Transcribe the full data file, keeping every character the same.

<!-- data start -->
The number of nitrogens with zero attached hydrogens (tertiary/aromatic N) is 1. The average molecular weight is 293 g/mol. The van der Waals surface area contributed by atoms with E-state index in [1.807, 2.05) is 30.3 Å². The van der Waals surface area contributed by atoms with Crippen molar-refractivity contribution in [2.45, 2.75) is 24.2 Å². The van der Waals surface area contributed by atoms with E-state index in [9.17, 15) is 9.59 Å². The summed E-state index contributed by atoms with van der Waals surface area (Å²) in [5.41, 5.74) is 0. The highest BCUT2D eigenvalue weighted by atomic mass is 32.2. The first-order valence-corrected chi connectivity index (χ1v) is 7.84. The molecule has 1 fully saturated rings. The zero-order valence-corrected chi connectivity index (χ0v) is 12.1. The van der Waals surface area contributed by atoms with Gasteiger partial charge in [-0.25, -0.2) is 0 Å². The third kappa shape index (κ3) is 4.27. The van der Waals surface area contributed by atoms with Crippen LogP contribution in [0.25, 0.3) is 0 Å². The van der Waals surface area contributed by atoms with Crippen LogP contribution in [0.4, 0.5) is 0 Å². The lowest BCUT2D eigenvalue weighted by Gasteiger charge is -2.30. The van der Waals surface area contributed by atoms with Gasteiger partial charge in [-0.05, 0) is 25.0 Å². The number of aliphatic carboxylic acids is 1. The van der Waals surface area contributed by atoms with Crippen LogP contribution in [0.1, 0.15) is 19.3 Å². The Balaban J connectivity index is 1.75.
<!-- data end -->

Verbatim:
The number of nitrogens with zero attached hydrogens (tertiary/aromatic N) is 1. The average molecular weight is 293 g/mol. The van der Waals surface area contributed by atoms with E-state index in [1.807, 2.05) is 30.3 Å². The van der Waals surface area contributed by atoms with Crippen molar-refractivity contribution in [2.45, 2.75) is 24.2 Å². The van der Waals surface area contributed by atoms with E-state index in [9.17, 15) is 9.59 Å². The summed E-state index contributed by atoms with van der Waals surface area (Å²) in [5.41, 5.74) is 0. The highest BCUT2D eigenvalue weighted by atomic mass is 32.2. The first-order valence-corrected chi connectivity index (χ1v) is 7.84. The molecule has 1 fully saturated rings. The zero-order valence-corrected chi connectivity index (χ0v) is 12.1. The van der Waals surface area contributed by atoms with Gasteiger partial charge in [-0.25, -0.2) is 0 Å². The third kappa shape index (κ3) is 4.27. The van der Waals surface area contributed by atoms with Crippen LogP contribution in [0.25, 0.3) is 0 Å². The van der Waals surface area contributed by atoms with Crippen LogP contribution in [0.4, 0.5) is 0 Å². The lowest BCUT2D eigenvalue weighted by Gasteiger charge is -2.30. The van der Waals surface area contributed by atoms with Gasteiger partial charge in [-0.05, 0) is 25.0 Å². The number of aliphatic carboxylic acids is 1. The van der Waals surface area contributed by atoms with Crippen LogP contribution in [0.1, 0.15) is 19.3 Å². The Balaban J connectivity index is 1.75.